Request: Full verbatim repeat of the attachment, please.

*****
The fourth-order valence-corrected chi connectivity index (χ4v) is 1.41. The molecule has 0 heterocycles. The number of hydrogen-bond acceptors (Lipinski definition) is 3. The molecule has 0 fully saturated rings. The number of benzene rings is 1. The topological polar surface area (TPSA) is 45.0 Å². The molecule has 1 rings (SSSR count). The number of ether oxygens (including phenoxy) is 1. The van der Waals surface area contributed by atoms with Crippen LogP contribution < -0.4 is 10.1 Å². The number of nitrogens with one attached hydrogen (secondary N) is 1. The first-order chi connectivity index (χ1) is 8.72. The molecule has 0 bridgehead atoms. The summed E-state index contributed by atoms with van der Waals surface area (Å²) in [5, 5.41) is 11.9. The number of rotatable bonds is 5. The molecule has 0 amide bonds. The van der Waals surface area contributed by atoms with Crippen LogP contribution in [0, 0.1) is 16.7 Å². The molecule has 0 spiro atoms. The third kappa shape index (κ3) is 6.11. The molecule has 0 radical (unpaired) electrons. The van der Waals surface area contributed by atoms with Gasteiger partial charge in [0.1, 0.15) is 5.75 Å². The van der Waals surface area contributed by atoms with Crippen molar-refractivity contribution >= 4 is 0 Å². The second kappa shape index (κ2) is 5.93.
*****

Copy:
The fourth-order valence-corrected chi connectivity index (χ4v) is 1.41. The molecule has 0 heterocycles. The number of hydrogen-bond acceptors (Lipinski definition) is 3. The molecule has 0 fully saturated rings. The number of benzene rings is 1. The topological polar surface area (TPSA) is 45.0 Å². The molecule has 1 rings (SSSR count). The number of ether oxygens (including phenoxy) is 1. The van der Waals surface area contributed by atoms with Crippen LogP contribution < -0.4 is 10.1 Å². The number of nitrogens with one attached hydrogen (secondary N) is 1. The first-order chi connectivity index (χ1) is 8.72. The molecule has 0 bridgehead atoms. The summed E-state index contributed by atoms with van der Waals surface area (Å²) in [5, 5.41) is 11.9. The number of rotatable bonds is 5. The molecule has 0 amide bonds. The van der Waals surface area contributed by atoms with Crippen LogP contribution in [0, 0.1) is 16.7 Å². The molecule has 0 spiro atoms. The third kappa shape index (κ3) is 6.11. The molecule has 0 radical (unpaired) electrons. The van der Waals surface area contributed by atoms with Gasteiger partial charge in [0.1, 0.15) is 5.75 Å². The van der Waals surface area contributed by atoms with Crippen molar-refractivity contribution >= 4 is 0 Å². The second kappa shape index (κ2) is 5.93.